Brendan Murray / Perispirit
(Razors and Medicine - R&M25) split LP $16.00
Brendan Murray’s “Birches and Marksman’s Graves (Voice and Computer #1),” a clear summation of his interest in controlled drones and gestural improvisation with a step into the unknown, transforms and manipulates the voice of Noell Dorsey to the point of non-recognition. Dissonant clusters move up and down, generate momentum, and maintain physicality and control. Vague hints of melody are swallowed up by turbulence. It gradually gives way to extended technique vocalisms that call to mind sound poetry and even the Sprechstimme of Schoenberg. Perispirit’s side makes quick sectional transitions and relies on harsh noise, delicate melodic work, and degraded lo-fi manipulations. Momentum grows and is quickly brought down to almost nothing; the process resumes and the piece breaks into looping guitar passages with a subtle electronic underpinning. Layers build and disappear. The noise returns, building to a heightened peak of frustration until it drops off, leaving the sound of life’s monotony. A wall of drone creeps in and overtakes all. Edition of 250, off-white vinyl.
(23five - 23FIVE013) CD $12.00 (Out-of-stock) (Out-of-print)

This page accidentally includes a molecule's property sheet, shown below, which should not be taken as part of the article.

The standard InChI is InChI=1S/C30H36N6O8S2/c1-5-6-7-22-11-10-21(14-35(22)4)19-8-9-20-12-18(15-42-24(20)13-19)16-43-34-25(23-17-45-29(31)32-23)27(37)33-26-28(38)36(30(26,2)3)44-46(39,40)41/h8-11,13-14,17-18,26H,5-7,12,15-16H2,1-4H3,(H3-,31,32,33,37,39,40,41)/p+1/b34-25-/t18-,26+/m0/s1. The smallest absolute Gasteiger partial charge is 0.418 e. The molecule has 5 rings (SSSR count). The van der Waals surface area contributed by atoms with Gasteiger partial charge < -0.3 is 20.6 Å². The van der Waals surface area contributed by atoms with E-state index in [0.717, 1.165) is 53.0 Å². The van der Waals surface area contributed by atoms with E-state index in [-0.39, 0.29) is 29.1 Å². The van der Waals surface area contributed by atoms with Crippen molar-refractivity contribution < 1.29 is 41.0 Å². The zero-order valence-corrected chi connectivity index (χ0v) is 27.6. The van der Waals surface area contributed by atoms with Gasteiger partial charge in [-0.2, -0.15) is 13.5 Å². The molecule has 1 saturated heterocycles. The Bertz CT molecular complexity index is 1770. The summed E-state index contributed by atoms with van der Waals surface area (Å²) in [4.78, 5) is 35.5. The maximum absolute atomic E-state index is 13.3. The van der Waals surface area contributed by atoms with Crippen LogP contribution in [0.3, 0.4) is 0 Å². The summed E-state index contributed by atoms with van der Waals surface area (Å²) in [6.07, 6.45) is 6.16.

A central figure in Boston's sound art vanguard, Brendan Murray specifically shapes his repetitions and sinewy tonalities within the rigors of compositional frameworks and temporal restraints, setting himself apart from the conventional wisdom that drone-based music is an open-ended exercise into the "realm of the infinite." A single crescendo terminating at the end of 49 minutes, this epic investigates subtle harmonics and overtones expressed through layered slippages of pure sound conceived through guitar, analog synthesis, and plenty of digital manipulation. A worthy parallel to the work of Phill Niblock, Eliane Radigue, and Iannis Xenakis.
Wonders Never Cease
(Intransitive - INT027) CD $13.50
Big, beautiful, opiate drones by this Boston artist, vaguely in the same vein as Keith Fullerton Whitman, Birchville Cat Motel, Greg Davis, Jonathan Coleclough, but more melodic, assertive and rough than the stuff to which it seems similar. This is the first thing by Murray written to be a single statement (as opposed to a collection of tracks or quick experiments). It has a real epic quality that is pretty awesome.